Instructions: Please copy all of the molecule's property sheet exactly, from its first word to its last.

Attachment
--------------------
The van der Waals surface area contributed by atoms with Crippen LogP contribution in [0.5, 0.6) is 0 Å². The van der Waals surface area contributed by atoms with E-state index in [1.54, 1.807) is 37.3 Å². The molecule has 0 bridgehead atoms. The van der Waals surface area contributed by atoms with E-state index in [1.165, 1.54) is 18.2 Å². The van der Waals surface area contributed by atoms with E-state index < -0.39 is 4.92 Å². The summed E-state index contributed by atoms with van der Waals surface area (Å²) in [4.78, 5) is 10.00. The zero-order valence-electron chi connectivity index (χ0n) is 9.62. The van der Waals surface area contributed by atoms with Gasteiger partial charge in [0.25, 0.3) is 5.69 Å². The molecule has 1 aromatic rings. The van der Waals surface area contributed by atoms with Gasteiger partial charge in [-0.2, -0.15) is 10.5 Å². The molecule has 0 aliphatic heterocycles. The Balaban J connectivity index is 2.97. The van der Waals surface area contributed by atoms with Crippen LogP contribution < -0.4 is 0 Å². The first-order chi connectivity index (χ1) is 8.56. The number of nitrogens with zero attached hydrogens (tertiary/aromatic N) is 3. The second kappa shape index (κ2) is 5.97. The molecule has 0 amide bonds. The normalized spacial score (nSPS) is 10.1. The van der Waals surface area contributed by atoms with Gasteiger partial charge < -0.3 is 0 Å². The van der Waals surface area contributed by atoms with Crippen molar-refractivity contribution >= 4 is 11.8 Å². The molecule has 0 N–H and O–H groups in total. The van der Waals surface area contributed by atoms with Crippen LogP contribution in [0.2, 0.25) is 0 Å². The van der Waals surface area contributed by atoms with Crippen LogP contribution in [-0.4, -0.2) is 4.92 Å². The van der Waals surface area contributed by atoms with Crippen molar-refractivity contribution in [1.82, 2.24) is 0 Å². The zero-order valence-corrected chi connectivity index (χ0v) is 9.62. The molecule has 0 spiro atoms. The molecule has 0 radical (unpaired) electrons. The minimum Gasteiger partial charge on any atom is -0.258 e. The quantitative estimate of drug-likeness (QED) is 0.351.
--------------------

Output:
The van der Waals surface area contributed by atoms with Crippen LogP contribution in [0.5, 0.6) is 0 Å². The van der Waals surface area contributed by atoms with E-state index in [1.54, 1.807) is 37.3 Å². The molecule has 0 bridgehead atoms. The van der Waals surface area contributed by atoms with E-state index in [1.165, 1.54) is 18.2 Å². The van der Waals surface area contributed by atoms with E-state index < -0.39 is 4.92 Å². The summed E-state index contributed by atoms with van der Waals surface area (Å²) in [4.78, 5) is 10.00. The zero-order valence-electron chi connectivity index (χ0n) is 9.62. The van der Waals surface area contributed by atoms with Gasteiger partial charge in [0.25, 0.3) is 5.69 Å². The molecule has 1 aromatic rings. The van der Waals surface area contributed by atoms with Gasteiger partial charge in [-0.2, -0.15) is 10.5 Å². The molecule has 0 aliphatic heterocycles. The Balaban J connectivity index is 2.97. The van der Waals surface area contributed by atoms with Crippen LogP contribution < -0.4 is 0 Å². The first-order chi connectivity index (χ1) is 8.56. The number of nitrogens with zero attached hydrogens (tertiary/aromatic N) is 3. The second kappa shape index (κ2) is 5.97. The molecule has 0 amide bonds. The normalized spacial score (nSPS) is 10.1. The van der Waals surface area contributed by atoms with Gasteiger partial charge < -0.3 is 0 Å². The van der Waals surface area contributed by atoms with Crippen molar-refractivity contribution >= 4 is 11.8 Å². The molecule has 0 N–H and O–H groups in total. The van der Waals surface area contributed by atoms with Crippen LogP contribution in [0.2, 0.25) is 0 Å². The van der Waals surface area contributed by atoms with Crippen LogP contribution in [-0.4, -0.2) is 4.92 Å². The van der Waals surface area contributed by atoms with Crippen molar-refractivity contribution in [1.82, 2.24) is 0 Å². The zero-order valence-corrected chi connectivity index (χ0v) is 9.62. The molecule has 0 spiro atoms. The molecule has 0 radical (unpaired) electrons. The minimum Gasteiger partial charge on any atom is -0.258 e. The quantitative estimate of drug-likeness (QED) is 0.351.